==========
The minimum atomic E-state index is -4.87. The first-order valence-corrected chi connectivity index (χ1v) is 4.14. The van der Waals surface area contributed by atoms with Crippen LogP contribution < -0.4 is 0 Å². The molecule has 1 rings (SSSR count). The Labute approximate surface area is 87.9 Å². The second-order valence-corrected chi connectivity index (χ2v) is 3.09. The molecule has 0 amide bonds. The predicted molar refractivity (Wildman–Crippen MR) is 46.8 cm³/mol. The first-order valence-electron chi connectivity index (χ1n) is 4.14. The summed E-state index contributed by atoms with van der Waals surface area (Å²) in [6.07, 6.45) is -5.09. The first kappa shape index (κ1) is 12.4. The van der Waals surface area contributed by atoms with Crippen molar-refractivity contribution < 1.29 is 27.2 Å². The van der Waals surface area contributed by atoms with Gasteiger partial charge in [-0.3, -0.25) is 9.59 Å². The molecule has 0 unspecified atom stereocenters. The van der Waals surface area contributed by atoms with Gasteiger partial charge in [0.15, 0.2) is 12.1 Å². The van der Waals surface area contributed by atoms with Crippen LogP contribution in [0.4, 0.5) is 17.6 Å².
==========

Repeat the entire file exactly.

The minimum atomic E-state index is -4.87. The first-order valence-corrected chi connectivity index (χ1v) is 4.14. The van der Waals surface area contributed by atoms with Crippen LogP contribution < -0.4 is 0 Å². The molecule has 1 rings (SSSR count). The Labute approximate surface area is 87.9 Å². The second-order valence-corrected chi connectivity index (χ2v) is 3.09. The molecule has 0 amide bonds. The predicted molar refractivity (Wildman–Crippen MR) is 46.8 cm³/mol. The first-order valence-electron chi connectivity index (χ1n) is 4.14. The summed E-state index contributed by atoms with van der Waals surface area (Å²) in [6.07, 6.45) is -5.09. The first kappa shape index (κ1) is 12.4. The van der Waals surface area contributed by atoms with Crippen molar-refractivity contribution < 1.29 is 27.2 Å². The van der Waals surface area contributed by atoms with Gasteiger partial charge in [-0.3, -0.25) is 9.59 Å². The molecule has 0 unspecified atom stereocenters. The van der Waals surface area contributed by atoms with Gasteiger partial charge in [0.15, 0.2) is 12.1 Å². The van der Waals surface area contributed by atoms with Crippen LogP contribution in [0.4, 0.5) is 17.6 Å².